After the Games, Davies enrolled at the University of Michigan in Ann Arbor, Michigan, where he trained under the guidance of coach Matt Mann. Without scholarship support available for swimmers in that era, he pursued a political science degree, while supporting himself by washing dishes and working at the International Student Centre. Mann also altered Davies's style, changing from the even-paced racing of Carlile to an early-attack oriented style of swimming. Davies managed a second placing at the 200yd breaststroke at the NCAA Championships in 1948, but failed to place in 1949 and 1950. In 1951 he won the 200m breaststroke at the US Championships and in 1952 won the 200yd breaststroke short course at the US Championships. The Australian Olympic Federation granted him an exemption from the Australian Championships and selected him for the 1952 Summer Olympics in Helsinki. He trained with fellow team member John Marshall at Yale University under Robert Kiphuth while the rest of the Australian team trained in Townsville.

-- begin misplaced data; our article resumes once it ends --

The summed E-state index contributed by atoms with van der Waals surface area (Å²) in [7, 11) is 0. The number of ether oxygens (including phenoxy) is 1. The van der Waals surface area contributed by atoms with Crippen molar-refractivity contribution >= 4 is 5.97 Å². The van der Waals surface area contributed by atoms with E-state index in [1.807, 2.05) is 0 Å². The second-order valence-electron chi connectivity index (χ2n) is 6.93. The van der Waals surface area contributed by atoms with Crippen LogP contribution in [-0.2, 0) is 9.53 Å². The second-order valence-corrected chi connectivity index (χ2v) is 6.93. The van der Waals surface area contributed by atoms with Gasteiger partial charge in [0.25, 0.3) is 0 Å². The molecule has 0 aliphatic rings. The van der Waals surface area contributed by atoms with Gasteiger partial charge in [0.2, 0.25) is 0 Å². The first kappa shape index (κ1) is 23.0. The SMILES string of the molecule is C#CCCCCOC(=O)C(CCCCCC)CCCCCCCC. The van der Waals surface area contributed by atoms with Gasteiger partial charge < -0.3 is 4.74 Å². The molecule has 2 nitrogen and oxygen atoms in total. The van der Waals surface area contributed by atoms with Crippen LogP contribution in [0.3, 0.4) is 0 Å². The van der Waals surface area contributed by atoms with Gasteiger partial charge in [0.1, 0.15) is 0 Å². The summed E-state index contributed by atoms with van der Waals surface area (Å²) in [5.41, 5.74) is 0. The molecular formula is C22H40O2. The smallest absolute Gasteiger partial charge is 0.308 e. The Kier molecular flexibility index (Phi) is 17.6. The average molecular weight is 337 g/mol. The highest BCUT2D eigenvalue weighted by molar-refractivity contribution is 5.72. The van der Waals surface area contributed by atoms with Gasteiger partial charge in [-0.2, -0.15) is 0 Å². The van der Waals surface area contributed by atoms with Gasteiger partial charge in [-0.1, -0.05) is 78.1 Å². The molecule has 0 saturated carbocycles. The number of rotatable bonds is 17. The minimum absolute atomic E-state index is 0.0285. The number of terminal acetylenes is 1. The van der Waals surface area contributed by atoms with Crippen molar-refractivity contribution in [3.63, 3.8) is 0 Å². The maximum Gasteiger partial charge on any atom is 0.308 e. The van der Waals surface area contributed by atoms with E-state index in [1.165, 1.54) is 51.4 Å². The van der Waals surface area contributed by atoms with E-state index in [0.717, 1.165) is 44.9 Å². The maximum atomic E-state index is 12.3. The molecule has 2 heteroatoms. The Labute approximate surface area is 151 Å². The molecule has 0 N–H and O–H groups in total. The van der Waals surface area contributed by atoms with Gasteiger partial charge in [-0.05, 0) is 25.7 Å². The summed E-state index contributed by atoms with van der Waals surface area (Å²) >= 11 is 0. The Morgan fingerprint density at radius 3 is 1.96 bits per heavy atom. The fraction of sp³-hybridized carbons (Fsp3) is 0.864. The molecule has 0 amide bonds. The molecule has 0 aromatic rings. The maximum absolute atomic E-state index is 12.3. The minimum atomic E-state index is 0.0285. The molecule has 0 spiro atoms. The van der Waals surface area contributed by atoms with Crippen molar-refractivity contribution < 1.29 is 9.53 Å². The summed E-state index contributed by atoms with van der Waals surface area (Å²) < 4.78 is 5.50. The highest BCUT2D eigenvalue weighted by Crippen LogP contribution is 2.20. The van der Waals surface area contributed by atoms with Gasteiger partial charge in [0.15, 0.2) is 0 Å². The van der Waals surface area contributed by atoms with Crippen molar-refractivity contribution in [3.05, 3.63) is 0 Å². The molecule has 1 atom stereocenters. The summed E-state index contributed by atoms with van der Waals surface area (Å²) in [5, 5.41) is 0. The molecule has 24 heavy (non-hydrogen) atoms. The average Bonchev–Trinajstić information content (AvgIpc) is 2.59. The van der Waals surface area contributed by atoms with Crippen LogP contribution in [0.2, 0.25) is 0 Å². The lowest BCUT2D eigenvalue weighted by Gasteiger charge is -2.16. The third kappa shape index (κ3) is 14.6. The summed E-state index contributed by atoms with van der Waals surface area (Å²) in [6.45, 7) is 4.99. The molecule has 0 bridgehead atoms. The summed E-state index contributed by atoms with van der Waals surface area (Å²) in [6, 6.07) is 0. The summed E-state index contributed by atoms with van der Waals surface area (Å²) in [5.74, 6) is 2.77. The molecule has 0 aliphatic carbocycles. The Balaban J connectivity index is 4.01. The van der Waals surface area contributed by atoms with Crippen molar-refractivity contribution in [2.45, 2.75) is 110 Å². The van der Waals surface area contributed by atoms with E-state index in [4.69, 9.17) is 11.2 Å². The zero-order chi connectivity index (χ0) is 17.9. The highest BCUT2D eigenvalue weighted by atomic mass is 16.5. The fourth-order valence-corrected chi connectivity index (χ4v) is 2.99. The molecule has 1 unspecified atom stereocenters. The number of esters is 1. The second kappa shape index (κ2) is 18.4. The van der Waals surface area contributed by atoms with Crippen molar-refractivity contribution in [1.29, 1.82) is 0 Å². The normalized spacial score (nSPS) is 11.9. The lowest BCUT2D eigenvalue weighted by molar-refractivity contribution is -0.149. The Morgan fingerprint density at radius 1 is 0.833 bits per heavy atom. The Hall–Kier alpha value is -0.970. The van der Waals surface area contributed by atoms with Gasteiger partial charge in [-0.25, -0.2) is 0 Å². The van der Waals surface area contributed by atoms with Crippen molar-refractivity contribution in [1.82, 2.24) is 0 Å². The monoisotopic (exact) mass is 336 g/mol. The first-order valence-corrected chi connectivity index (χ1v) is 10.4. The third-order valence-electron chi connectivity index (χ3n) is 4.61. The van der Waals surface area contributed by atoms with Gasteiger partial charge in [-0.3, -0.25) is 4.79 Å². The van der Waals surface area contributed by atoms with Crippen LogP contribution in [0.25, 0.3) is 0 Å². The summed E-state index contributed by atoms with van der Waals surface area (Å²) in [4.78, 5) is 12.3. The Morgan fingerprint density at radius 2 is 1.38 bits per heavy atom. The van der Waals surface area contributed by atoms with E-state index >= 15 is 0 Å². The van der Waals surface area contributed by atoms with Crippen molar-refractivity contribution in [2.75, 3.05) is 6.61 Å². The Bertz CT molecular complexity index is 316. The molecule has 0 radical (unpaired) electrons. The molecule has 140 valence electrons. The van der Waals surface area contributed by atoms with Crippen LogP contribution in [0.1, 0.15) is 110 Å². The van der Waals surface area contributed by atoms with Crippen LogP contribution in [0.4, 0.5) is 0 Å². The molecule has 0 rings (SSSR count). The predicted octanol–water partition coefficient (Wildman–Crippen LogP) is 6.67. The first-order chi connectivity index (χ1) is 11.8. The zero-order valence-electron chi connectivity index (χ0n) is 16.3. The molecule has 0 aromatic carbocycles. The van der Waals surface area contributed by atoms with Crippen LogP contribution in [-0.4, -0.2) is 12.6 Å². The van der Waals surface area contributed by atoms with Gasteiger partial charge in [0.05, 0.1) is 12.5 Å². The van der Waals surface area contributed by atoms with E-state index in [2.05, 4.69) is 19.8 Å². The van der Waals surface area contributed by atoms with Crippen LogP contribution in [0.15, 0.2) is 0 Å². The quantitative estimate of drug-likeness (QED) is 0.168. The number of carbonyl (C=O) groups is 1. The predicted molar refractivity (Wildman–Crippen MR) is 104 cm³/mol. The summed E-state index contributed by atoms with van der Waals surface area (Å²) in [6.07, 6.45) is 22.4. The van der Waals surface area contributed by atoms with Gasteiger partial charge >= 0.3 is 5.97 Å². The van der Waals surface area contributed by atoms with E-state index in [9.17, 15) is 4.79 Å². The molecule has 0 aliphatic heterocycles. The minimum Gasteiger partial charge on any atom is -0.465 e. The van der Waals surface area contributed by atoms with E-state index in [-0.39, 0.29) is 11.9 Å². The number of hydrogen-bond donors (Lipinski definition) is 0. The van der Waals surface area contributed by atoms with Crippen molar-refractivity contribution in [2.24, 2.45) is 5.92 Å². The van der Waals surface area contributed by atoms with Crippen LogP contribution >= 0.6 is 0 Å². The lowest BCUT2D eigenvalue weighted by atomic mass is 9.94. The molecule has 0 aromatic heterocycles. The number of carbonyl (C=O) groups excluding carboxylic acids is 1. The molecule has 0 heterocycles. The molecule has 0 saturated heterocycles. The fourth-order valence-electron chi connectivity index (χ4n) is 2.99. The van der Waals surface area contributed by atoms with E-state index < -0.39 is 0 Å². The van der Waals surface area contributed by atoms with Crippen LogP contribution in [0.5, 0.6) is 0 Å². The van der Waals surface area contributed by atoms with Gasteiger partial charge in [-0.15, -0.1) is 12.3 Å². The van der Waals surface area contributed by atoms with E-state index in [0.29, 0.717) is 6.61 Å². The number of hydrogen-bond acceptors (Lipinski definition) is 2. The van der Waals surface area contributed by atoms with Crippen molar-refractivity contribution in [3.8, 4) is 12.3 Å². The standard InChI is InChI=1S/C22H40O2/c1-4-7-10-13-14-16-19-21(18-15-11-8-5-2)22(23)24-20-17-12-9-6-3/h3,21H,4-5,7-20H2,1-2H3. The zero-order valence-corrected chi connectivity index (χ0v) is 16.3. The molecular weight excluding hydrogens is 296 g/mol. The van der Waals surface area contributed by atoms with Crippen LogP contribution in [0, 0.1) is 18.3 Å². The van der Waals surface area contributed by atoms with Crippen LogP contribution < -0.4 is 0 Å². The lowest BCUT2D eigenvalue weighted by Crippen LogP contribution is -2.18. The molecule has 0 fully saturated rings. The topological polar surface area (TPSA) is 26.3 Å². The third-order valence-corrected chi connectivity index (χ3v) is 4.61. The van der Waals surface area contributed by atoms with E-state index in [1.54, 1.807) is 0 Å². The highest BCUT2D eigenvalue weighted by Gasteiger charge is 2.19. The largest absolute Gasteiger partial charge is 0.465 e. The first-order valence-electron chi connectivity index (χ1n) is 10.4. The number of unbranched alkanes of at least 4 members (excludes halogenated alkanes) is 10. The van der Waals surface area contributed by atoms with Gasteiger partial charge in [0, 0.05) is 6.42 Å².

Davies arrived in Helsinki as the favourite after setting a 200yd breaststroke world record earlier in the year, but after a poor time trial a week before the Games, he was forced to restrict his training to under a kilometre per day and sleep for 20 hours daily. Davies was not the fastest qualifier in the heats, but broke the Olympic record in the semifinals to qualify fastest for the final. Swimming in his even paced style, Davies trailed by more than 2 seconds at the 100m mark, but overhauled his rivals, pipping the United States' Bowen Stassforth by 0.3s to set a new Olympic record time of 2m 34.4s.
Davies retired from swimming and returned to the University of Michigan to study law for two years before doing an exchange year at the University of Sydney and then transferring to the University of California Los Angeles, where he completed his degree in 1959. He married and settled in Pasadena, California, taking United States citizenship and passing the bar examinations to become an attorney.